One million years ago, the extinction of large-bodied plant-eaters changed the trajectory of life on Earth.
The disappearance of these large herbivores reshaped plant life, altered fire regimes across Earth’s landscapes, and modified biogeochemical cycling in such a way that Earth’s climate became slightly colder. A new study out today by Utah State University Assistant Professor of Watershed Sciences, Trisha Atwood, suggests that modern-day megaherbivores (plant-eaters weighing more than 1000 kg) could soon suffer the same fate as their ancient ancestors, with unknown consequences for Earth and all of its inhabitants.
Armed with a dataset of the diets of over 24,500 mammals, birds, and reptiles, Atwood and her team set out to answer the question “Are plant-eaters, meat-eaters, or animals who eat both plants and meat, at the greatest risk of extinction?” Their findings, published in the journal Science Advances, would challenge a two-decade-long perception that meat-eating predators were the most likely group to meet the ire of Earth’s six mass extinction.
The results indicate that with over a quarter of the world’s modern-day herbivores threatened with extinction, plant eaters have the highest representation of at-risk species in the present day. The study also highlights that this attack on herbivores is not a new phenomenon. Human activities have led to the disproportionate extinction of herbivores compared to predators since at least the late Pleistocene (11,000-50,000 years ago).
“The results were somewhat shocking,” said Atwood. “Our highly publicized and fraught relationship with predatory animals such as lions and wolves has led to the unfounded perception that we are losing predators more than any other trophic group.”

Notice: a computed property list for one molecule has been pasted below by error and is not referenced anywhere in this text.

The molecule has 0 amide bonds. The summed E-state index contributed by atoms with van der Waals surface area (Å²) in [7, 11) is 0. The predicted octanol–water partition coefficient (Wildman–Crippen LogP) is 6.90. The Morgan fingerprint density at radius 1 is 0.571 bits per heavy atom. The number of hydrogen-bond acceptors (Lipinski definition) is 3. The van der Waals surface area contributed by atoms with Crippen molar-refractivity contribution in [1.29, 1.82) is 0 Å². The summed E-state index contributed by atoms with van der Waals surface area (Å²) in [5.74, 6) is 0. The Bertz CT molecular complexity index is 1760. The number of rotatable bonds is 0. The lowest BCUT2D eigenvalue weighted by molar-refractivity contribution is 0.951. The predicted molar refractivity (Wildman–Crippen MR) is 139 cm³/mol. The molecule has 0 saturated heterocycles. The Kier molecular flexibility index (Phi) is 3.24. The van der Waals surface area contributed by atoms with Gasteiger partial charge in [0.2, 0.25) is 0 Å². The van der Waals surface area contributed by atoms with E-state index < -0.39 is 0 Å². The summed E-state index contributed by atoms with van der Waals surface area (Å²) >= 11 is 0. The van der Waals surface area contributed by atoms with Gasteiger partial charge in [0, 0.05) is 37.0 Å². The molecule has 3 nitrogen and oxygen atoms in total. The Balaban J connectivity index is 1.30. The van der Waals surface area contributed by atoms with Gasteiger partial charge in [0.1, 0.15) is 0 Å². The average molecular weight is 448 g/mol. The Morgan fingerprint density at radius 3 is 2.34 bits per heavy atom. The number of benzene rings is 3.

Using evidence-based science to challenge misconceptions like the one Atwood’s team uncovered is essential for getting society on the right track towards addressing future extinctions. Because a species’ role in its ecosystem is intricately linked to what it eats, understanding whether predators, herbivores, or omnivores are at the highest risk of extinction helps scientists and society understand what the potential consequences of losing those species are.
Already the consequences of declines in modern herbivores from land-use change and hunting have begun to echo those that occurred on Earth 1 million years ago; alterations to plant life, changes to fire regimes, and disruptions to nutrient cycling. This study highlights that we must redouble our efforts to strategically invest in conservation and management of herbivores to avoid future dramatic changes in the functions arising from animals at the base of global foodwebs.
Although the results of the study indicate that herbivores are the most at-risk group, it is not clear sailing for predators. The study also identified scavengers, which eat the remains of recently deceased animals (e.g., vultures) and animals that primarily eat fish, such as seabirds, as having a heightened risk of extinction.
“Our results enable us to identify specialized diets within the carnivores that are associated with higher extinction risk, and also identify the habitats these species live in,” says Edd Hammill an Assistant Professor of Watershed Sciences at Utah State University and co-author of the study. “It would appear that seabirds across the globe suffer disproportionately high levels of extinction”
To better inform conservation actions, the researchers are now wrestling to understand what it is about herbivores, scavengers, and piscivores (animals that consume fish) that make them more susceptible to extinction compared to other animals.
“Documenting a pattern in extinctions is only the first step towards curbing the loss of species,” says Atwood. “Our next step is to understand the intricacies of why this pattern is occurring; only then will we really have a chance at stopping these future extinctions.”
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